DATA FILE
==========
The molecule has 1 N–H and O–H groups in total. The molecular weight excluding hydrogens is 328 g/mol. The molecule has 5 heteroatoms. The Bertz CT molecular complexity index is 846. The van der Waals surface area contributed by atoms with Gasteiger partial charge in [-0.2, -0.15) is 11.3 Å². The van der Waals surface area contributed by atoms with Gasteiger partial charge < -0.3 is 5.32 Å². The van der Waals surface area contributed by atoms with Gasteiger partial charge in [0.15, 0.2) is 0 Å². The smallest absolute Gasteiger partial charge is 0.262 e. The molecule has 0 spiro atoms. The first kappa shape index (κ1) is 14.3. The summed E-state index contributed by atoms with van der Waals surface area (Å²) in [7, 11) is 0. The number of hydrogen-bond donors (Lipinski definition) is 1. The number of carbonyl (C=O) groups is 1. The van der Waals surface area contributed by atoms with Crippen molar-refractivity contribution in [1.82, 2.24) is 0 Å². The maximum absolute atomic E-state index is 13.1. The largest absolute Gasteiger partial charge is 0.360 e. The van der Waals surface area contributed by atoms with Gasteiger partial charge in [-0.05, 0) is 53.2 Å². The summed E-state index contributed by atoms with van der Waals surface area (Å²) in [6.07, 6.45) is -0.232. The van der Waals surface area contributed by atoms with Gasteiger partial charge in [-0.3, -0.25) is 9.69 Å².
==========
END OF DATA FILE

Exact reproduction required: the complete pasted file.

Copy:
The molecule has 1 N–H and O–H groups in total. The molecular weight excluding hydrogens is 328 g/mol. The molecule has 5 heteroatoms. The Bertz CT molecular complexity index is 846. The van der Waals surface area contributed by atoms with Gasteiger partial charge in [-0.2, -0.15) is 11.3 Å². The van der Waals surface area contributed by atoms with Gasteiger partial charge < -0.3 is 5.32 Å². The van der Waals surface area contributed by atoms with Gasteiger partial charge in [0.15, 0.2) is 0 Å². The smallest absolute Gasteiger partial charge is 0.262 e. The molecule has 0 spiro atoms. The first kappa shape index (κ1) is 14.3. The summed E-state index contributed by atoms with van der Waals surface area (Å²) in [7, 11) is 0. The number of hydrogen-bond donors (Lipinski definition) is 1. The number of carbonyl (C=O) groups is 1. The van der Waals surface area contributed by atoms with Crippen molar-refractivity contribution in [1.82, 2.24) is 0 Å². The maximum absolute atomic E-state index is 13.1. The largest absolute Gasteiger partial charge is 0.360 e. The van der Waals surface area contributed by atoms with Gasteiger partial charge in [-0.05, 0) is 53.2 Å². The summed E-state index contributed by atoms with van der Waals surface area (Å²) in [6.07, 6.45) is -0.232. The van der Waals surface area contributed by atoms with Gasteiger partial charge in [-0.3, -0.25) is 9.69 Å².